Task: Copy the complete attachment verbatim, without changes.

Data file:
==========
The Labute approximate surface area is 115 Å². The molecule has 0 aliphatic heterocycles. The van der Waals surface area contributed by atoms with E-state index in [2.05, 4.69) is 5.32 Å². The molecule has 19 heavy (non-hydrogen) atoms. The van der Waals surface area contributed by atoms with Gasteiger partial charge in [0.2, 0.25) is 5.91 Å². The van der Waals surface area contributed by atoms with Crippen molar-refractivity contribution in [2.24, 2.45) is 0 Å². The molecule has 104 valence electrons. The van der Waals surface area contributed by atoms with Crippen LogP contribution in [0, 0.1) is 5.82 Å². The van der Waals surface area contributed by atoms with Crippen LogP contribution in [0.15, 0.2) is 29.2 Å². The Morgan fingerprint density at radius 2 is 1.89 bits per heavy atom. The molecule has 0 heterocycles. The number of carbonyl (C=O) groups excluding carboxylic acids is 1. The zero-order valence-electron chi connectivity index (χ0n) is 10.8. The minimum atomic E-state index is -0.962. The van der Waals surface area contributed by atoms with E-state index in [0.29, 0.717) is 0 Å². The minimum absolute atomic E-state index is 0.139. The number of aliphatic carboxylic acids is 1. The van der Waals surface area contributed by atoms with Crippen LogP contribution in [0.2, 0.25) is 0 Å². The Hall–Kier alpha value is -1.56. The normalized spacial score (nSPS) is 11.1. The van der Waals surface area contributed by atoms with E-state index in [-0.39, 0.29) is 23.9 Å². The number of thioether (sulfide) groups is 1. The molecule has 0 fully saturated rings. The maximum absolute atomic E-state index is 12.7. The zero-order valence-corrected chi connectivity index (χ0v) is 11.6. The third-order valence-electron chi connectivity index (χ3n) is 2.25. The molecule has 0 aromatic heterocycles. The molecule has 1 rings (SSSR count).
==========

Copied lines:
The Labute approximate surface area is 115 Å². The molecule has 0 aliphatic heterocycles. The van der Waals surface area contributed by atoms with E-state index in [2.05, 4.69) is 5.32 Å². The molecule has 19 heavy (non-hydrogen) atoms. The van der Waals surface area contributed by atoms with Gasteiger partial charge in [0.2, 0.25) is 5.91 Å². The van der Waals surface area contributed by atoms with Crippen molar-refractivity contribution in [2.24, 2.45) is 0 Å². The molecule has 104 valence electrons. The van der Waals surface area contributed by atoms with Crippen LogP contribution in [0, 0.1) is 5.82 Å². The van der Waals surface area contributed by atoms with Crippen LogP contribution in [0.15, 0.2) is 29.2 Å². The Morgan fingerprint density at radius 2 is 1.89 bits per heavy atom. The molecule has 0 heterocycles. The number of carbonyl (C=O) groups excluding carboxylic acids is 1. The zero-order valence-electron chi connectivity index (χ0n) is 10.8. The minimum atomic E-state index is -0.962. The van der Waals surface area contributed by atoms with E-state index in [0.29, 0.717) is 0 Å². The minimum absolute atomic E-state index is 0.139. The number of aliphatic carboxylic acids is 1. The van der Waals surface area contributed by atoms with Crippen LogP contribution in [0.2, 0.25) is 0 Å². The Hall–Kier alpha value is -1.56. The normalized spacial score (nSPS) is 11.1. The van der Waals surface area contributed by atoms with E-state index in [-0.39, 0.29) is 23.9 Å². The number of thioether (sulfide) groups is 1. The molecule has 0 fully saturated rings. The maximum absolute atomic E-state index is 12.7. The zero-order valence-corrected chi connectivity index (χ0v) is 11.6. The third-order valence-electron chi connectivity index (χ3n) is 2.25. The molecule has 0 aromatic heterocycles. The molecule has 1 rings (SSSR count).